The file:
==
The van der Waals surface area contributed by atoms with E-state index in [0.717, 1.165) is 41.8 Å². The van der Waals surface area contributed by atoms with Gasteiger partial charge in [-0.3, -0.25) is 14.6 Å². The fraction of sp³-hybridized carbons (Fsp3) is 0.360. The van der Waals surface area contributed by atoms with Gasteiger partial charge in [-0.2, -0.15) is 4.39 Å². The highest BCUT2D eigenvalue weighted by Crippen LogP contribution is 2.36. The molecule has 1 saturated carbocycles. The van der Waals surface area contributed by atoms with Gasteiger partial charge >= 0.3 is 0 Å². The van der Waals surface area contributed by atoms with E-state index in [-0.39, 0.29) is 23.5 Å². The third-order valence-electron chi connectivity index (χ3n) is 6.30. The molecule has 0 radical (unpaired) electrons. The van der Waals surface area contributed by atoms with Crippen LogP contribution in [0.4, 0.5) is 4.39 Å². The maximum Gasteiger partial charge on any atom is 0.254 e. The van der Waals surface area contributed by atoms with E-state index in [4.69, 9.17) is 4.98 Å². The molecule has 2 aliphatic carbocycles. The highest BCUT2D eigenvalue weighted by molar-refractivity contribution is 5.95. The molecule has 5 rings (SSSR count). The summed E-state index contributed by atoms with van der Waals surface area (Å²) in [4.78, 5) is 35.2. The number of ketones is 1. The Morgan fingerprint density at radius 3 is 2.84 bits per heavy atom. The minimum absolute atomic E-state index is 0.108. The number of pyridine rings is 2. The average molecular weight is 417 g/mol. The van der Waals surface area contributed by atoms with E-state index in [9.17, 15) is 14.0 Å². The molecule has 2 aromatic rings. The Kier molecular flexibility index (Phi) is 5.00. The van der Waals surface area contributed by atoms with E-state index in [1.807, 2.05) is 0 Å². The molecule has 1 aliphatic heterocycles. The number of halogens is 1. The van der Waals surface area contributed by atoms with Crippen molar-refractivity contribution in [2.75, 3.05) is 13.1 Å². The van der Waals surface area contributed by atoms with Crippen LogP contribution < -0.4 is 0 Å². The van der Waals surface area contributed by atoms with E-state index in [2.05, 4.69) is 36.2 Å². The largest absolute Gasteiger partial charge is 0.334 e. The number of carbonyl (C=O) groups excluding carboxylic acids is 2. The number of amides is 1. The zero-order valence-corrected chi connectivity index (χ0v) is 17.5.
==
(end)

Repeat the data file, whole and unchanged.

The van der Waals surface area contributed by atoms with E-state index in [0.717, 1.165) is 41.8 Å². The van der Waals surface area contributed by atoms with Gasteiger partial charge in [-0.3, -0.25) is 14.6 Å². The fraction of sp³-hybridized carbons (Fsp3) is 0.360. The van der Waals surface area contributed by atoms with Gasteiger partial charge in [-0.2, -0.15) is 4.39 Å². The highest BCUT2D eigenvalue weighted by Crippen LogP contribution is 2.36. The molecule has 1 saturated carbocycles. The van der Waals surface area contributed by atoms with Gasteiger partial charge >= 0.3 is 0 Å². The van der Waals surface area contributed by atoms with E-state index in [-0.39, 0.29) is 23.5 Å². The third-order valence-electron chi connectivity index (χ3n) is 6.30. The molecule has 0 radical (unpaired) electrons. The van der Waals surface area contributed by atoms with Crippen LogP contribution in [0.4, 0.5) is 4.39 Å². The maximum Gasteiger partial charge on any atom is 0.254 e. The van der Waals surface area contributed by atoms with E-state index in [4.69, 9.17) is 4.98 Å². The molecule has 2 aliphatic carbocycles. The highest BCUT2D eigenvalue weighted by molar-refractivity contribution is 5.95. The molecule has 5 rings (SSSR count). The summed E-state index contributed by atoms with van der Waals surface area (Å²) in [4.78, 5) is 35.2. The number of ketones is 1. The Morgan fingerprint density at radius 3 is 2.84 bits per heavy atom. The minimum absolute atomic E-state index is 0.108. The number of pyridine rings is 2. The average molecular weight is 417 g/mol. The van der Waals surface area contributed by atoms with E-state index in [9.17, 15) is 14.0 Å². The molecule has 2 aromatic rings. The Kier molecular flexibility index (Phi) is 5.00. The van der Waals surface area contributed by atoms with E-state index in [1.807, 2.05) is 0 Å². The molecule has 1 aliphatic heterocycles. The number of halogens is 1. The van der Waals surface area contributed by atoms with Crippen molar-refractivity contribution in [2.75, 3.05) is 13.1 Å². The van der Waals surface area contributed by atoms with Crippen LogP contribution < -0.4 is 0 Å². The van der Waals surface area contributed by atoms with E-state index in [2.05, 4.69) is 36.2 Å². The largest absolute Gasteiger partial charge is 0.334 e. The number of carbonyl (C=O) groups excluding carboxylic acids is 2. The number of amides is 1. The zero-order valence-corrected chi connectivity index (χ0v) is 17.5.